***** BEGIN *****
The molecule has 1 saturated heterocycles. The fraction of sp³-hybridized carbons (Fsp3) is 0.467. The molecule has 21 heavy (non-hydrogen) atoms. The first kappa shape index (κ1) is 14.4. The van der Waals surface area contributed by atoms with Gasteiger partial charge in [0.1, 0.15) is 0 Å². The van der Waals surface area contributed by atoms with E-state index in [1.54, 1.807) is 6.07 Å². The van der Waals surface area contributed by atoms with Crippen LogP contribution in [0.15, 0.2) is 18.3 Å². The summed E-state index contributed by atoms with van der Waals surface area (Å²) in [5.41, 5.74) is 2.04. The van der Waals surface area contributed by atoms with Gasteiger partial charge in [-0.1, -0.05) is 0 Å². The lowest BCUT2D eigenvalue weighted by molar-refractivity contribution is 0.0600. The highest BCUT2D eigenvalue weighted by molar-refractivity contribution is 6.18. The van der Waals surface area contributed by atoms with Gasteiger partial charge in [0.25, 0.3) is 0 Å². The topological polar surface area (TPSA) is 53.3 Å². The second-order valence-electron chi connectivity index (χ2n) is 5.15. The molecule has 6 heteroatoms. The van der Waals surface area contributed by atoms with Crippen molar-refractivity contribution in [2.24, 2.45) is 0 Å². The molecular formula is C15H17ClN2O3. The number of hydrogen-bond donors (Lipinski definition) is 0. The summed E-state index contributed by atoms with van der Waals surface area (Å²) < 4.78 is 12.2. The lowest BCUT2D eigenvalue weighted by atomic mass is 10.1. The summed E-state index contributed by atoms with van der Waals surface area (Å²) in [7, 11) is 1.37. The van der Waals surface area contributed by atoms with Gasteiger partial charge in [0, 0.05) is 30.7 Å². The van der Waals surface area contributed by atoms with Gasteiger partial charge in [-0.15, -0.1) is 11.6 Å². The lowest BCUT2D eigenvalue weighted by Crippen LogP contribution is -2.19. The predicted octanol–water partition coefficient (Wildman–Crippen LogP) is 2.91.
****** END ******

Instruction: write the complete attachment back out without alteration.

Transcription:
The molecule has 1 saturated heterocycles. The fraction of sp³-hybridized carbons (Fsp3) is 0.467. The molecule has 21 heavy (non-hydrogen) atoms. The first kappa shape index (κ1) is 14.4. The van der Waals surface area contributed by atoms with Gasteiger partial charge in [0.1, 0.15) is 0 Å². The van der Waals surface area contributed by atoms with E-state index in [1.54, 1.807) is 6.07 Å². The van der Waals surface area contributed by atoms with Crippen LogP contribution in [0.15, 0.2) is 18.3 Å². The summed E-state index contributed by atoms with van der Waals surface area (Å²) in [5.41, 5.74) is 2.04. The van der Waals surface area contributed by atoms with Gasteiger partial charge in [-0.1, -0.05) is 0 Å². The lowest BCUT2D eigenvalue weighted by molar-refractivity contribution is 0.0600. The highest BCUT2D eigenvalue weighted by molar-refractivity contribution is 6.18. The van der Waals surface area contributed by atoms with Gasteiger partial charge in [0.25, 0.3) is 0 Å². The topological polar surface area (TPSA) is 53.3 Å². The second-order valence-electron chi connectivity index (χ2n) is 5.15. The molecule has 6 heteroatoms. The van der Waals surface area contributed by atoms with Crippen molar-refractivity contribution in [2.24, 2.45) is 0 Å². The molecular formula is C15H17ClN2O3. The number of hydrogen-bond donors (Lipinski definition) is 0. The summed E-state index contributed by atoms with van der Waals surface area (Å²) < 4.78 is 12.2. The lowest BCUT2D eigenvalue weighted by atomic mass is 10.1. The summed E-state index contributed by atoms with van der Waals surface area (Å²) in [7, 11) is 1.37. The van der Waals surface area contributed by atoms with Gasteiger partial charge in [0, 0.05) is 30.7 Å². The van der Waals surface area contributed by atoms with Gasteiger partial charge in [-0.15, -0.1) is 11.6 Å². The lowest BCUT2D eigenvalue weighted by Crippen LogP contribution is -2.19. The predicted octanol–water partition coefficient (Wildman–Crippen LogP) is 2.91.